Chromosomes Teacher Resources

Find Chromosomes educational ideas and activities

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Students build chromosome models using popsicle sticks. In this biology lesson plan, students simulate the Law of Independent Assortment. They use Punnett squares to predict the resulting genotype and phenotype.
Students view a video on DNA. They discuss mitosis, meiosis and fertilization. They use strips of paper to simulate fertilization and analyze the genotype and phenotype of the combined chromosomes.
Fourth graders explore genetic disorders, which can be caused by a malfunction in a particular chromosome and how these can cause genetic mutation.
Students examine the concept of homology by observing their shoes and those of their classmates. They summarize the observations of everyone's shoes relating it to chromosomes in cells. They share their observations with the class.
Students identify and illustrate how changes in DNA cause mutations and evaluate the significance of these changes. They illustrate a chromosomal mutation such as duplication, deletion, inversion, and translocation.
Students explore genetics. They discuss how chromosomes and/or genes are regulated during the life of an organism. In a lab setting, students compare and contrast the genomic regulation of prokaryotic and eukaryotic cells using manipulatives. They complete a fertilization lab and discuss the synthesis of DNA.
Students discuss the importance of reproduction of cells. They identify and describe the stages of Mitosis. They discover what happens to chromosomes and DNA during reproduction.
In this biology activity, students complete a concept map on different types of mutations. They fill in 7 blanks with the correct word from the list.
Seventh graders discuss traits, traits that are inherited and how genes and chromosomes carry the code for traits. They research genetic disorders and their link to chromosome abnormalites and write a report on their findings. which include complete and thorough
Tenth graders investigate the chemical composition of DNA and RNA and how they work together to synthesize protein. They discover genetic codes, gene chromosome theory, and how the environment influences our appearance.
What do Ninja Turtles and Spiderman have in common? Hollywood has displayed them as the results of mutation. Biology whizzes take a look at real mutations in fruit flies, and then learn the difference between gene mutation and chromosomal mutation. They survey different meiosis errors resulting in nondisjunction, deletion, inversion, duplication, or translation of chromosomes. They view male and female human karyotypes. This comprehensive presentation will leave your learners looking for more!
Students study chromosomes and how molecular half life affects them.  For this chromosome lesson students complete several lab activities on calculating half life, and cracking alkanes.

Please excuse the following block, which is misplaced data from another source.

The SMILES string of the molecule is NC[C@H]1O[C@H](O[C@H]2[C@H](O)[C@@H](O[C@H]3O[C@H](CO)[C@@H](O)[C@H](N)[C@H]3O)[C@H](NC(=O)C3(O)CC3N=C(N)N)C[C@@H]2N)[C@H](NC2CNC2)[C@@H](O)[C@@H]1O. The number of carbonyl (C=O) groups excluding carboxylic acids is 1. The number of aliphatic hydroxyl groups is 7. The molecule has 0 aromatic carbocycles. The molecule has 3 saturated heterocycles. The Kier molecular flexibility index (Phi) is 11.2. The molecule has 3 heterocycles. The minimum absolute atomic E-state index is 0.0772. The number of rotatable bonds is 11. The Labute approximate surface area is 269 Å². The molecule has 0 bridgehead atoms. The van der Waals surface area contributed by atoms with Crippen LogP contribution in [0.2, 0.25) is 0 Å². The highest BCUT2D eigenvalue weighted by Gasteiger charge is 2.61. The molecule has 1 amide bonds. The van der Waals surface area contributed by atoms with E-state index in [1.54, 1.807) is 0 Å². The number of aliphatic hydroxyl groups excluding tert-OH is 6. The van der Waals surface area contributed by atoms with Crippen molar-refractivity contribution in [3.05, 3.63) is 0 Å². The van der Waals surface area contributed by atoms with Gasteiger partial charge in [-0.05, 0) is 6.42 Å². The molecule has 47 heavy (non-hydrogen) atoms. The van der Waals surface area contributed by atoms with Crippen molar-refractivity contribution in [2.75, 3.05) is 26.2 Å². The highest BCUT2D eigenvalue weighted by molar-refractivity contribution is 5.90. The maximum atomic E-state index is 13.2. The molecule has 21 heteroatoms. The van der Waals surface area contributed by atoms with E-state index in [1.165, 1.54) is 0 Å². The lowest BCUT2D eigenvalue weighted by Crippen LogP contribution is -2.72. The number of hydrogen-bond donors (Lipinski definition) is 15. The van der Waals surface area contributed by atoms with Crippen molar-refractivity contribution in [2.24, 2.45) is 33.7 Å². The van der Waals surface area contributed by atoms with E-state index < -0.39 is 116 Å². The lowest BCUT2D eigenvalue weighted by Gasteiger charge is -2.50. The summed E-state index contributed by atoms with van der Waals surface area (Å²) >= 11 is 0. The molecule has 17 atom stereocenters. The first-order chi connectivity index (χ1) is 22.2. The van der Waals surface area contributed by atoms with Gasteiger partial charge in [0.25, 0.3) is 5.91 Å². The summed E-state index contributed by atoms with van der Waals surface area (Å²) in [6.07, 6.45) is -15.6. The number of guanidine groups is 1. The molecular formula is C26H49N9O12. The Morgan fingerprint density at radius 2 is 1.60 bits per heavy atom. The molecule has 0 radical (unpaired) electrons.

In this chromosome worksheet, students calculate percentage of recombination and the map distance between the two linked genes. This worksheet has 3 problems to solve.
These aren't the type of jeans you can buy at a local store! Help your class understand what determines if you're a girl or a boy. Show this cartoon representation of how a male and a female's chromosomes shuffle, divide, and recombine to create a baby. This video is part three of four video series.
Do you know how many chromosomes humans have? Do you know how many of those chromosomes we share with the chimpanzee? A perfect introduction to DNA for your middle schoolers, this video uses a ton of visuals to clearly illustrate the components of DNA. Part one of four.
If humans share over 99% of the same chromosomes, how are we different? There are 10 million SNPs in the human genome, accounting for most of our genetic differences. Watch this short clip to introduce your learners to SNPs, or single nucleotide polymorphisms. Part two of four.
Begin looking at reproduction by contrasting sexual reproduction with asexual reproduction. Sexual reproduction gives us genetic variation as meiosis creates brand new chromosomes through cross over. Male and female anatomy is covered, as well as menstruation and fertilization. The video unfortunately cuts out right when development of an embryo is beginning, but a lot is covered in the entirety of this clip.
Why do Y chromosomes result in boys? This video explains that the default human being is female, but a sex-determining region, or SRY, on the Y chromosome is the single gene that tells the cells to produce a male before disappearing. It directs the embryo to develop male organs, produce sperm cells, and perform basic cell housekeeping. Two activities are suggested to follow the video. In the first, learners review meiosis online. In the second, they participate in a simulation where they must develop a policy for the fairness of Olympic sports with regard to gender. This fascinating topic is sure to hold the interest of your young geneticists!
Sal from the Khan Academy draws an example of sexual reproduction and the chromosomes that come together from each gamete. Mitosis is also explained about halfway through the video, eventually showing differentiation and meiosis. Give your learners a cyclical view of how mitosis and meiosis work to create a new person!
Demonstrate the cell division and phases of meiosis by showing this video clip. An animated cell splits as chromosomes line up and are pulled apart by spindles. Help your young biologists see just how meiosis works.

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